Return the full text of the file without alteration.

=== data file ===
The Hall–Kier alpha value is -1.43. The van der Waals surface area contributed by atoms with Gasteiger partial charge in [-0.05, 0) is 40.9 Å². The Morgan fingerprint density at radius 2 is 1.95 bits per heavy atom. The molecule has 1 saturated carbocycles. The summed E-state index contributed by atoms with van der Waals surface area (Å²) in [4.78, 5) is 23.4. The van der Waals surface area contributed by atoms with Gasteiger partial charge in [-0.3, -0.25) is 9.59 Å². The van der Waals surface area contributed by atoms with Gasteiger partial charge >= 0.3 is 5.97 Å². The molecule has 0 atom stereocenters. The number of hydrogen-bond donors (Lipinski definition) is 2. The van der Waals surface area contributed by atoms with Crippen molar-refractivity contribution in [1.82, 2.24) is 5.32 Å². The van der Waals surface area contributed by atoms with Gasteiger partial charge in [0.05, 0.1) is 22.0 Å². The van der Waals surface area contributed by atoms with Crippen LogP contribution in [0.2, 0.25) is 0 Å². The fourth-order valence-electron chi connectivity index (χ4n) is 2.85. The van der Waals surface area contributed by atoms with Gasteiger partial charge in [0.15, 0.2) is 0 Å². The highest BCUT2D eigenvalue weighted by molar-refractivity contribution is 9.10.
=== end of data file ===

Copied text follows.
The Hall–Kier alpha value is -1.43. The van der Waals surface area contributed by atoms with Gasteiger partial charge in [-0.05, 0) is 40.9 Å². The Morgan fingerprint density at radius 2 is 1.95 bits per heavy atom. The molecule has 1 saturated carbocycles. The summed E-state index contributed by atoms with van der Waals surface area (Å²) in [4.78, 5) is 23.4. The van der Waals surface area contributed by atoms with Gasteiger partial charge in [-0.3, -0.25) is 9.59 Å². The van der Waals surface area contributed by atoms with Gasteiger partial charge >= 0.3 is 5.97 Å². The molecule has 0 atom stereocenters. The number of hydrogen-bond donors (Lipinski definition) is 2. The van der Waals surface area contributed by atoms with Crippen molar-refractivity contribution in [1.82, 2.24) is 5.32 Å². The van der Waals surface area contributed by atoms with Gasteiger partial charge in [0.05, 0.1) is 22.0 Å². The van der Waals surface area contributed by atoms with Crippen LogP contribution in [0.2, 0.25) is 0 Å². The fourth-order valence-electron chi connectivity index (χ4n) is 2.85. The van der Waals surface area contributed by atoms with Gasteiger partial charge in [0.15, 0.2) is 0 Å². The highest BCUT2D eigenvalue weighted by molar-refractivity contribution is 9.10.